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3 of 4 people found the following review helpful
3.0 out of 5 stars Respectable Historical Fiction with a Humorous Touch, 28 Mar 2011
This review is from: Meadowland (Paperback)
I bought this one eagerly because the subject matter was, in a sense, up my alley -- and I wanted to see how Thomas Holt handled it.

On balance he did a respectable job, constructing a novel which faithfully (allowing for inevitable variations in the sources) captures the basic details of a series of voyages to North America, undertaken in the early eleventh century by Norse colonists in Greenland. Holt's novel involves a cleverly designed set-up in which a Byzantine eunuch, serving as an Imperial bookkeeper, is conducted by a three-man detail of Varangian Guardsmen (Nordic warriors in the employ of the Byzantines) overland to deliver a payment to some mercenaries. Their cart loses an axel and they're forced to hole up in an abandoned tomb to await repairs. Two of the three guardsmen are old buddies with a tale to tell, a tale of voyages to an unknown land on the western edge of the ocean, while the third is a young Harald Sigurdsson who will one day rise to fame in the north, both for his exploits as a Varangian captain with the Byzantines and, later, as a Norse viking and king.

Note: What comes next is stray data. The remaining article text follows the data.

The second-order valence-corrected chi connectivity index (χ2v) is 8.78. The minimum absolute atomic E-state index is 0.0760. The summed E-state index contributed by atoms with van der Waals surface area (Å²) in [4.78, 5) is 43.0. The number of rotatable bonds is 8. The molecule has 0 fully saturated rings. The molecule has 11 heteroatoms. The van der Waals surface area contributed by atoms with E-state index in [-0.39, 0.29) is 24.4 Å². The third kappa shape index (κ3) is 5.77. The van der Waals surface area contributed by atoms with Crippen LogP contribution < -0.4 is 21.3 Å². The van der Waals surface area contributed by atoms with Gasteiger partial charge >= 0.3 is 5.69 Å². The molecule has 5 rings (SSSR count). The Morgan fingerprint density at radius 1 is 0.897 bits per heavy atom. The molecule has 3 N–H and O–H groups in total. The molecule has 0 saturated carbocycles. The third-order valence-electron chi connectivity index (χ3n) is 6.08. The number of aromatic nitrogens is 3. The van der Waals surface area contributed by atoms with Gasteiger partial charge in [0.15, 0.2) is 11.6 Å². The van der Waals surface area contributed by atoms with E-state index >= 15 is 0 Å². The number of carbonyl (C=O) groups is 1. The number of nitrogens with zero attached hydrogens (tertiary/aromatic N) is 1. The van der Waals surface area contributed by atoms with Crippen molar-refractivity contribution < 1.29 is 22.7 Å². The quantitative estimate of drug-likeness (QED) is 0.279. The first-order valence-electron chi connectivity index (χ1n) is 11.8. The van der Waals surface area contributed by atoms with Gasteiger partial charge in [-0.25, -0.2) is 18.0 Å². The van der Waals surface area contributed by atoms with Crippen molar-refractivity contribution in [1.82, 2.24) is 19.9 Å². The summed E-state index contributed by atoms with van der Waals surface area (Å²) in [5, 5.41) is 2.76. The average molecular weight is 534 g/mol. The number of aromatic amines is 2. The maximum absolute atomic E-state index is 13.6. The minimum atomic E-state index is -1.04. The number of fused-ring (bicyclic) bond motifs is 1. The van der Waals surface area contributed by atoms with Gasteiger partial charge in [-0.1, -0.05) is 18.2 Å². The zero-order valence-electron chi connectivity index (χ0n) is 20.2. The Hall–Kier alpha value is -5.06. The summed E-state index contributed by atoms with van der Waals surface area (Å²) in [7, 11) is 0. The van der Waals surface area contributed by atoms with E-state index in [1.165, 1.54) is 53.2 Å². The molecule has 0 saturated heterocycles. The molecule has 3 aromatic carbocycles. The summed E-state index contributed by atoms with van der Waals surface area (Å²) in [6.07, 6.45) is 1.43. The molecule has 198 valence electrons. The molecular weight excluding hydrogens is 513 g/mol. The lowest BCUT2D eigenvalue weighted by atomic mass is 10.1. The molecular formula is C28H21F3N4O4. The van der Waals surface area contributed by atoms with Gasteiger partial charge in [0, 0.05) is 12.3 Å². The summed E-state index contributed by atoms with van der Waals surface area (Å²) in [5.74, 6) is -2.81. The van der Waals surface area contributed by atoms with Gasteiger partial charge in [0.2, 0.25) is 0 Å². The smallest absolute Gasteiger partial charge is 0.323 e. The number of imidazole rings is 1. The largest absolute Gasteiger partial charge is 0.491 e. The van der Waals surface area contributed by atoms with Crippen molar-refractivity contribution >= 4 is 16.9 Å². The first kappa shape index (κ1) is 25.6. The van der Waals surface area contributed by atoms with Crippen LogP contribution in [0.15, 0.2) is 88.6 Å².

The tale of the oldsters relies on their recollections (sometimes faulty, often testily expressed) of the series of Norse voyages from Greenland to Vinland (somewhere on the North American coast) in which they participated. The conceit of the book is that Kari and Eyvind sailed on all the voyages recalled in the two extant sources, Eirik the Red's Saga and The Tale of the Greenlanders, and so are uniquely placed to give the fullest account of what actually occurred. The real record is terse and often cryptic in its reports and Holt aims to flesh it all out through the loquacious testimony of his two eyewitnesses.

The two oldtimers are cranky and, like an old married couple, spend a lot of time carping and sniping at one another, contradicting their partner's reminscences. Eyvind claims to dislike Kari and resent his always hanging around him, but never quite tells Kari that, while Kari claims to like Eyvind but really dismisses much of what he has to say. And yet the story they have to report is largely confirmed in their two accounts (they tell their story separately, each picking up where the other left off, during the course of a night's watch until near the end when both manage to collaborate in the telling for their Greek listener).